Google to recruit thousands of Euro engineers
By Matthew Sparkes
Posted on 27 Sep 2007 at 11:23
Google plans to increase its staff by a third, with most of these new employees being based in Europe.
Only 500 of the company's 7,000 current engineers are in Europe, according to The Financial Times, a figure that Google hopes to increase significantly.
"Given the enormous computer science talent available in these countries there's great potential to develop new products locally which can help improve people's lives everywhere," says Alan Eustace, senior vice president of technology and research at Google.
Google also announced today that it has appointed a vice president of engineering for Europe, Nelson Mattos. He will be based in Google's Zurich office, and will be responsible for any global engineering projects undertaken in Europe, the Middle East and Africa.
"I am excited about the opportunity of using the great brains we have here to develop product in the region not just for EMEA, but the rest of the world too.
"Our engineers in Europe, Russia and Israel are already working on a range of important different areas - from maps and search quality to advertising and mobile - and we're looking forward to doing even more in the future," said Mattos.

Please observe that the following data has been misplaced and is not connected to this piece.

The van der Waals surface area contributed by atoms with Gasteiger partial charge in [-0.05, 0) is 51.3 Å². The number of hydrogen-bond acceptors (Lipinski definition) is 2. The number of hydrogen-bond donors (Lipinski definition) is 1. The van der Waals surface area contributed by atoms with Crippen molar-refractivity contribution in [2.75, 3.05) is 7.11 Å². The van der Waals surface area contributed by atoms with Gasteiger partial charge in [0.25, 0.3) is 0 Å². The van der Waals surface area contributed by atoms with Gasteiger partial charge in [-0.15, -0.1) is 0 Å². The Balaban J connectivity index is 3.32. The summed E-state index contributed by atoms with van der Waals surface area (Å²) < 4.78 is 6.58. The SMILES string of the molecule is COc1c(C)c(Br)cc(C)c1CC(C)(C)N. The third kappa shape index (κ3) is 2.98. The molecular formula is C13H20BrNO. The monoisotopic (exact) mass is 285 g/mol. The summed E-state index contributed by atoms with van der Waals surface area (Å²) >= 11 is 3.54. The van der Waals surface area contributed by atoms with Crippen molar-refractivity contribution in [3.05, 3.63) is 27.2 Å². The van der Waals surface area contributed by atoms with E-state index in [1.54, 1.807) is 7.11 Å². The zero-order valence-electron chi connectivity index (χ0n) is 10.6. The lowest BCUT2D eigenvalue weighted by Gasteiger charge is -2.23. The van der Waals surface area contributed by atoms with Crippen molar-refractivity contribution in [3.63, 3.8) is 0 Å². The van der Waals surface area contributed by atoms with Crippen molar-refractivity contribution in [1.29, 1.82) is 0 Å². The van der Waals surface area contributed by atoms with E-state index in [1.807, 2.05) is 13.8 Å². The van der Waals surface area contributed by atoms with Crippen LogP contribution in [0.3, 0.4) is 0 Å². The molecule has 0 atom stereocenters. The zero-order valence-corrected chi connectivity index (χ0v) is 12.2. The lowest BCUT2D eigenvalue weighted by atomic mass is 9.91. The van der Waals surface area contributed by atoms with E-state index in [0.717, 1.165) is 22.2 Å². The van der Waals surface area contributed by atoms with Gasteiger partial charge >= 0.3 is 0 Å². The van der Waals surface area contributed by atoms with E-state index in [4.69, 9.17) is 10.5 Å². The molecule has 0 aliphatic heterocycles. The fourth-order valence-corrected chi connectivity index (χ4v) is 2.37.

Currently Google has 12 research and development centers in Europe and employs a total of 2,500 people in EMEA.
Is your business a social business? For helpful info and tips visit our hub.
- iPhone 6 release date, specs/features and rumours: when is the new iPhone 6 coming out in the UK
- Still on Windows XP? There's now an unofficial service pack
- It's on: Apple announces 9 September event for the iPad, iWatch and iPhone 6... maybe
- 1,500 fake apps kicked off Windows Store
- Forget robot butlers: meet Fuji Xerox's robot printer
- 20 years of PC Pro: our best covers
- Why we've closed the PC Pro forums
- How to turn off Google Location Tracking
- 20 years of PC Pro: our greatest review mistakes
- 20 years of PC Pro: our first A-List
- Wikipedia's "right to be forgotten" protest hits the wrong note
- 3D printing hits the high street for plastic selfies
- 20 years of PC Pro: What amazed us in our first issue
- How Google Glass ruined my lunch hour
- Smartphone battery packs: can a USB power pack beat the festival battery blues?
- How to sell more ebooks on Amazon
- 10 ways to make your business more secure
- Top five VoIP mistakes
- How to add in-app purchasing to an iPhone, Android or Windows app
- Remote-control ransomware: TeamViewer and software hardball
- Why laptops with serial ports matter to the Internet of Things
- Make your mobile battery last longer
- Small steps into handling Big Data
- Nexus 5: does it really run stock Android?
- How to get broadband to a garden office